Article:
Dr. Callum Turner, DVM
1676 Recommendations
Incubation of oral papillomas is around 60 days so Oliver was infected around two months before the appearance of the warts; the papillomas will take between one and six months to disappear on their own and you should keep Oliver quarantine for 60 days past the last papilloma falling off. Regards Dr Callum Turner DVM

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Poppi
Labradoodle
9 mos
Mild condition
0 found helpful
Mild condition

Medication Used

none

Oral papilloma in 9 month old canine with no observed symptoms. Regressing lesion 2 now down from 5. Dog contracted virus from shared water bowl in daycare. How long to isolate from other dogs and when can she socialize without concern for contagion with other dogs?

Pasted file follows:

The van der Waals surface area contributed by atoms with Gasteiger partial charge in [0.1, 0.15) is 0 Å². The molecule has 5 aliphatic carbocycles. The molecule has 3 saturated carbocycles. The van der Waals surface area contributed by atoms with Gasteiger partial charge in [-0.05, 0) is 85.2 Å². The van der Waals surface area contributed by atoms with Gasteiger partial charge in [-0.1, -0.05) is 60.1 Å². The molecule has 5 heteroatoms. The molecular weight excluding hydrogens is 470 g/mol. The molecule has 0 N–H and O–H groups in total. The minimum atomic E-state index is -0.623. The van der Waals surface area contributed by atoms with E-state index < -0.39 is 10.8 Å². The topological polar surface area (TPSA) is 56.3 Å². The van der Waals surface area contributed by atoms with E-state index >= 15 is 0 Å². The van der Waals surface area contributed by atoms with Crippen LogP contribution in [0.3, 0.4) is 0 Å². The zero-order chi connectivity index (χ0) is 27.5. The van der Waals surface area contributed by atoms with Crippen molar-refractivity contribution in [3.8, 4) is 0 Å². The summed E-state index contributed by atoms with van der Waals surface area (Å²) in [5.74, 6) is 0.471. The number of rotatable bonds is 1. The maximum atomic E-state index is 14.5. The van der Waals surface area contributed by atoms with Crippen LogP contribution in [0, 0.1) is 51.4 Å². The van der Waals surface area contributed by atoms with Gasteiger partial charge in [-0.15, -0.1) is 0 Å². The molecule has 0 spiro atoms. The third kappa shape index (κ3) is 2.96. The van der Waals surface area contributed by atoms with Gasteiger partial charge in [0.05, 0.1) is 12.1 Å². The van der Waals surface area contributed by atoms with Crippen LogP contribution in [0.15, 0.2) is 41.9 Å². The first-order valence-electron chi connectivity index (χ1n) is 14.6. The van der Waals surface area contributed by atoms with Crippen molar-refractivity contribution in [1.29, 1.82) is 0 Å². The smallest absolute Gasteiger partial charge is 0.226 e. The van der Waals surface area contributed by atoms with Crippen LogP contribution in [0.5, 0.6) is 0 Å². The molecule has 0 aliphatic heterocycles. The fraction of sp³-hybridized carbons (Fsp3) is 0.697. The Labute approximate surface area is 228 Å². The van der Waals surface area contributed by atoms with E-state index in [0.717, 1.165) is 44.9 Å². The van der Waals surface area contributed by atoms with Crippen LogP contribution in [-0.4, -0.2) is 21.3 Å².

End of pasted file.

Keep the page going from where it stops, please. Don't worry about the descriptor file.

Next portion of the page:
Dr. Callum Turner, DVM
1676 Recommendations
It can take four or five months for all papillomas to disappear, once the last papilloma is gone you should wait another eight weeks before socialising Poppi with other dogs to be on the safe side; if there are no new papillomas after eight weeks we can be confident that they are gone (there are different guidelines depending on where you read). Regards Dr Callum Turner DVM

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wolf
German Shepherd Dog
8 years
Moderate condition
0 found helpful
Moderate condition